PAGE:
Zaatari Camp, Jordan: Rays of the timid sun pierced the clouds over the Zaatari camp in northern Jordan, bathing the thousands of young men and women walking down the middle of the only road.
The roaring engines of the heavy lorries delivering aid filled the cold air of the camp that is home to an overwhelming wave of refugees from the Syria conflict. The latest estimates put the figure at 41,000, the size of a regular Jordanian town.
The camp, 80 kilometres northeast of the Jordanian capital Amman, is two kilometers off the major highway that leads to Syria.
At a large junction, the blue and white “Syria” sign has an arrow pointing to the north, but the strip of asphalt is empty. Nobody is moving in the once busy and commercially lucrative direction anymore.
Instead, cars and long vehicles make a turn into the village of Zaatari, a collection of simple homes and small shops catering to the few people who have chosen to settle here and brave cold winters and hot summers.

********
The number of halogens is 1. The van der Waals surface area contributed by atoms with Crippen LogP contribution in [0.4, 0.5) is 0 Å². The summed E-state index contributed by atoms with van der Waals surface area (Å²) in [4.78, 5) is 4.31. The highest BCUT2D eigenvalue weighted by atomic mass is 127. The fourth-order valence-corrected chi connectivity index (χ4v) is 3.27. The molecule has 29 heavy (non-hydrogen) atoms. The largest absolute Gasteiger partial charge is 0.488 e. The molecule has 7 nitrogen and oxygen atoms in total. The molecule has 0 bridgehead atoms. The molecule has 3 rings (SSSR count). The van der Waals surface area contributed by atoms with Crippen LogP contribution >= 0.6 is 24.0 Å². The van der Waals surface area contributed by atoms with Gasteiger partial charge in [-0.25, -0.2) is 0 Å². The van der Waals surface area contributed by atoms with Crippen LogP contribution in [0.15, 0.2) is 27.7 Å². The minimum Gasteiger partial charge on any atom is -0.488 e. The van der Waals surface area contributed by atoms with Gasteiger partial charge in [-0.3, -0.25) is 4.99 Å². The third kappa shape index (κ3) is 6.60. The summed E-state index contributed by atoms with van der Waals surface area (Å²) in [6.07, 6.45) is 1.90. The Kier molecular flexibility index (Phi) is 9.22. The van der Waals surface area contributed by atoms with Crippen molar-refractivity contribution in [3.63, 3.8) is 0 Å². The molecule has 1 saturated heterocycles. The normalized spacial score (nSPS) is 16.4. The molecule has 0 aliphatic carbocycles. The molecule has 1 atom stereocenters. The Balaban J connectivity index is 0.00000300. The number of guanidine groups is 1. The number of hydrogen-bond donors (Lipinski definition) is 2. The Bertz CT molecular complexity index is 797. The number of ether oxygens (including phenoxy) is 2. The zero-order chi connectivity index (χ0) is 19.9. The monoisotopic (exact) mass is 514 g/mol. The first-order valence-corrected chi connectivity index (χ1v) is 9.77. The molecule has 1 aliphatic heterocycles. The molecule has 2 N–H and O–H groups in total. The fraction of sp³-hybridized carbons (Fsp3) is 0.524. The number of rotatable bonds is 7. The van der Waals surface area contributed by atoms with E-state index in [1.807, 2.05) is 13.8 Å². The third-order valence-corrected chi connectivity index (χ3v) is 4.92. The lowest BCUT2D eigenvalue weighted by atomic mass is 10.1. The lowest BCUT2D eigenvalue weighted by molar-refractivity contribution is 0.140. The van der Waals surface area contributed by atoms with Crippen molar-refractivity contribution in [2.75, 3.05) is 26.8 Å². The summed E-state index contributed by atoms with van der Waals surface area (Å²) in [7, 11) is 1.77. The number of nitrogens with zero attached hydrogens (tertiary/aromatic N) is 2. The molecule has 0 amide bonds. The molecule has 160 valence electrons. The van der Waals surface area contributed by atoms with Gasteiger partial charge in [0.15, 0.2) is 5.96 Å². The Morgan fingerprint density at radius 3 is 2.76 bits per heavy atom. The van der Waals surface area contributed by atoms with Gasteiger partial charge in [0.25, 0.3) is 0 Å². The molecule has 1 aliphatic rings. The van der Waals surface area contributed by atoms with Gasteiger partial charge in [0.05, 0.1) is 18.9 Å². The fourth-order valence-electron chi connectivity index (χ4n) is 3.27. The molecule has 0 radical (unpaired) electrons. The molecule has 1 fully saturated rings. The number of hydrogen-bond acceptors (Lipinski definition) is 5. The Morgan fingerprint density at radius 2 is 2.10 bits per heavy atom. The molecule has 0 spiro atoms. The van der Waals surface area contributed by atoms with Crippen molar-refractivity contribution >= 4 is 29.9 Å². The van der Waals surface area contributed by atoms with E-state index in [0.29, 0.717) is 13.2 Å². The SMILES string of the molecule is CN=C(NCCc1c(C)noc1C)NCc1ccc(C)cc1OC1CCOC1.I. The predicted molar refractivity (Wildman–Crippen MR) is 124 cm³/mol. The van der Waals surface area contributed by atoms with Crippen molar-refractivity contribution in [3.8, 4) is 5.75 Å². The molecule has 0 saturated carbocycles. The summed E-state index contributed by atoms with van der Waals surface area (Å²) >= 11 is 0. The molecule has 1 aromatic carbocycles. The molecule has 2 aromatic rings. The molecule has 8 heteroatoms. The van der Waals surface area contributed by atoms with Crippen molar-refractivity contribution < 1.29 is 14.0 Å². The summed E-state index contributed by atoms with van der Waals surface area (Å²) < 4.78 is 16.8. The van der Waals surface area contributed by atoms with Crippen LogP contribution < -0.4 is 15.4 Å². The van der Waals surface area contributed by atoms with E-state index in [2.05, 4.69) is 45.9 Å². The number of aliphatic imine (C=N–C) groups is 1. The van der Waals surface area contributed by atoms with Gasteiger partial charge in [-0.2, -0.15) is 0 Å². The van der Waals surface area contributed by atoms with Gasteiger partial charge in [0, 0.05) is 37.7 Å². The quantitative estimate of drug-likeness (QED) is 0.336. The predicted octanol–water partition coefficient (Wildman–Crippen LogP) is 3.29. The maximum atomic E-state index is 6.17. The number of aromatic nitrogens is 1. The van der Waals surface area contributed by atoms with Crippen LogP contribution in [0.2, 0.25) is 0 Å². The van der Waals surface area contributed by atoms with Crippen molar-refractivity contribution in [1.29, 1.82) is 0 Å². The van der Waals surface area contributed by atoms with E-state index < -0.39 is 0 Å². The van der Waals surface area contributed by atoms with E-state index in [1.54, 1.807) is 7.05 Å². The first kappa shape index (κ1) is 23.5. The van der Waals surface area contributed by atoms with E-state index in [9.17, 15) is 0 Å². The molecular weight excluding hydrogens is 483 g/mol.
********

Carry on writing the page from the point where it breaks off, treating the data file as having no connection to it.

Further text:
A right turn at the end of the village leads into the camp. Dozens of cars are parked near the only entrance as their drivers patiently wait to pick up passengers. Other vehicles belong to Syrians who have settled in Jordan and have come to the camp to talk with relatives or friends they believe are now in the camp. Some Syrians are pushing in documents to prove that they can sponsor their relatives if the authorities allow them to leave the camp.
Just in front of the gate, security men, young and courteous, check the car papers before they nod to colleagues to allow them in.